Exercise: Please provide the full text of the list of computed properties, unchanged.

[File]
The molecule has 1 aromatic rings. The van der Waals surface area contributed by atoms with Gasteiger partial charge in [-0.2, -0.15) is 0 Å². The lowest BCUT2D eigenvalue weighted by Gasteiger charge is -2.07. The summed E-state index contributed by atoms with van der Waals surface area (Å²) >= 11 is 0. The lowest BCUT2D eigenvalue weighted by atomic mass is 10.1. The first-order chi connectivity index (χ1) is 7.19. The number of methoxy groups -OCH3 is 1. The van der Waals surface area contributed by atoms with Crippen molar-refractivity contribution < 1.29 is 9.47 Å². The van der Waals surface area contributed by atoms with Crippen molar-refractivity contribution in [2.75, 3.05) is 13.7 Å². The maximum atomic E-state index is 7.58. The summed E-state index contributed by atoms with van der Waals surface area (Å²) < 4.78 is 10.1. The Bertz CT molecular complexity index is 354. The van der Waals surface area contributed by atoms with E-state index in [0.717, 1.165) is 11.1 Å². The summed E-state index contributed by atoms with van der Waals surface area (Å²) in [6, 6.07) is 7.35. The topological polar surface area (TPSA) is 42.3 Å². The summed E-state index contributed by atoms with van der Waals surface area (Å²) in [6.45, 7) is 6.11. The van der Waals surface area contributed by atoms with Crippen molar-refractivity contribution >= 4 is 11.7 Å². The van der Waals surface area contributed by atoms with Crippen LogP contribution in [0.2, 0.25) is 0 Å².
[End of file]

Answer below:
The molecule has 1 aromatic rings. The van der Waals surface area contributed by atoms with Gasteiger partial charge in [-0.2, -0.15) is 0 Å². The lowest BCUT2D eigenvalue weighted by Gasteiger charge is -2.07. The summed E-state index contributed by atoms with van der Waals surface area (Å²) >= 11 is 0. The lowest BCUT2D eigenvalue weighted by atomic mass is 10.1. The first-order chi connectivity index (χ1) is 7.19. The number of methoxy groups -OCH3 is 1. The van der Waals surface area contributed by atoms with Crippen molar-refractivity contribution < 1.29 is 9.47 Å². The van der Waals surface area contributed by atoms with Crippen molar-refractivity contribution in [2.75, 3.05) is 13.7 Å². The maximum atomic E-state index is 7.58. The summed E-state index contributed by atoms with van der Waals surface area (Å²) < 4.78 is 10.1. The Bertz CT molecular complexity index is 354. The van der Waals surface area contributed by atoms with E-state index in [0.717, 1.165) is 11.1 Å². The summed E-state index contributed by atoms with van der Waals surface area (Å²) in [6, 6.07) is 7.35. The topological polar surface area (TPSA) is 42.3 Å². The summed E-state index contributed by atoms with van der Waals surface area (Å²) in [6.45, 7) is 6.11. The van der Waals surface area contributed by atoms with Crippen molar-refractivity contribution >= 4 is 11.7 Å². The van der Waals surface area contributed by atoms with Crippen LogP contribution in [0.2, 0.25) is 0 Å².